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The answer for most of these: legacy. Changing all these is very hard, as it'd be difficult to change the \ to / under Windows, etc.



Where does using / in paths rather than \ not work in Windows? Sorry to pick on your example, but from what I can see, they've already done that.


If you are using / in paths your are limited to max 260 characters paths.

If you want paths up to 32k you need to use back-slashes.

I think this is the reason they are not switching e.g. Visual Studio over to max 32k paths.


It clashes with command line switches. dir /w does not list the contents of the directory called w.


On Windows, you've really got to be quoting your paths everywhere anyway, since spaces abound, and if you do that, then dir "/w" works as expected.


Considering that most file systems these days allow spaces in paths, I'd guess you can safely remove the »On Windows« there. The amount of shell and build scripts on Unix-likes that die horrible deaths when encountering spaces is not funny. And well, yes, in a way that probably means that spaces in paths are not »supported« there, but you could then say the same about Windows. As well as using non-ASCII in paths.


> The amount of shell and build scripts on Unix-likes that die horrible deaths when encountering spaces is not funny.

That's so accurate. I used to write shell scripts with

    command $1
until I got a few too many nasty surprises with dashes in filenames.


Always use "$@"

    foo() {
        for arg in "$@" ; do
            echo "arg is \"${arg}\""
        done
    }

    foo 'bar baz' 'spaces in filename.txt'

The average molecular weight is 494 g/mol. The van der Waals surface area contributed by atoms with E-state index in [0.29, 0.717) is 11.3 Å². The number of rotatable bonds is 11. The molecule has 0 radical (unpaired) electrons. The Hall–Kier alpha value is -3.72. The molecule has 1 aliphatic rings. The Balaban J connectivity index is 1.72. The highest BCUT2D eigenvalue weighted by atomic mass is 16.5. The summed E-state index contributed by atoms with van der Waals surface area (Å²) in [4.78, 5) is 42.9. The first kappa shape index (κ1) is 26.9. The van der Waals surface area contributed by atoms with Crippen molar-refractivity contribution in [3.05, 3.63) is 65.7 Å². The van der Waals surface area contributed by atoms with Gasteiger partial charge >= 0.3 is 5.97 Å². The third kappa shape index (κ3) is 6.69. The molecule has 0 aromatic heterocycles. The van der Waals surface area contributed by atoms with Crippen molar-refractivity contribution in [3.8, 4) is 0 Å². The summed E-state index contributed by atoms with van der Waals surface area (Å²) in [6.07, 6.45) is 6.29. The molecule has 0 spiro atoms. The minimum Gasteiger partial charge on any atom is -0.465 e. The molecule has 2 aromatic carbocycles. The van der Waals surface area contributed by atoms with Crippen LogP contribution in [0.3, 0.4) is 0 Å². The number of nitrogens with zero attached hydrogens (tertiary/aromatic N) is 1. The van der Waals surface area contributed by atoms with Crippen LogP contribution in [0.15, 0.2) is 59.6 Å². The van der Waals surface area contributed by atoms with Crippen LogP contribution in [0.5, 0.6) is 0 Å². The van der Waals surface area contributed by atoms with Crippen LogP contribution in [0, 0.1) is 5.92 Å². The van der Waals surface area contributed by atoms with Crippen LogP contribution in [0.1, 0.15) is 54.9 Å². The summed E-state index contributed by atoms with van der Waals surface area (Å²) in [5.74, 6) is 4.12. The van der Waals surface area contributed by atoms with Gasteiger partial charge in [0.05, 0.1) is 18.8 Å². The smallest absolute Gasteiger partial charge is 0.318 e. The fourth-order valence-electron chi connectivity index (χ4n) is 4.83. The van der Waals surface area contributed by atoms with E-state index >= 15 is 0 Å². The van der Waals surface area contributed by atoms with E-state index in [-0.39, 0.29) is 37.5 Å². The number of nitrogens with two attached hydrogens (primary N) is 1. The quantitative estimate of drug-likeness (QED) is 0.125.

> dashes in filenames.

When writing shell scripts it's a good idea to use the -- option whenever possible

    stupid_backup() {
        cp -a -- "$@" /stupid/backup/dir/
    }
 
    # copies 2 files
    stupid_backup --files '-with -leading -dashes'


What does the -- option do? I haven't encountered that before.


It means "everything past here should not be parsed as a - or -- flag". If you have a file named "-l", then ls -- -l will show you that file, instead of doing a long listing.


It should be noted that not all flag parsers support it. But most people use getopt so it's not a big deal.


Thanks- that's really useful.


Not everything's a script though. I avoid using spaces, so I'm in the habit of (outside of a script) not quoting; if I bump into a space within a path then by that point it's just quicker to escape it.


I've been able to successfully use / in the Win32 API with the exception of CreateProcess. I think the reason is that when you start an executable you may pass command line arguments starting with /


Respecting legacy decisions is very important. Often in software design there are many ways to do the same thing. Unless there is an important reason to favor one of the possibilities, the correct answer is almost always to pick the legacy version.

Comparability is important, and not just for existing tools. Choosing something different has a learning cost, and if you have to care about both versions you have ongoing mental effort costs as well.

There may be better names for "/etc", but it's not worth the effort.




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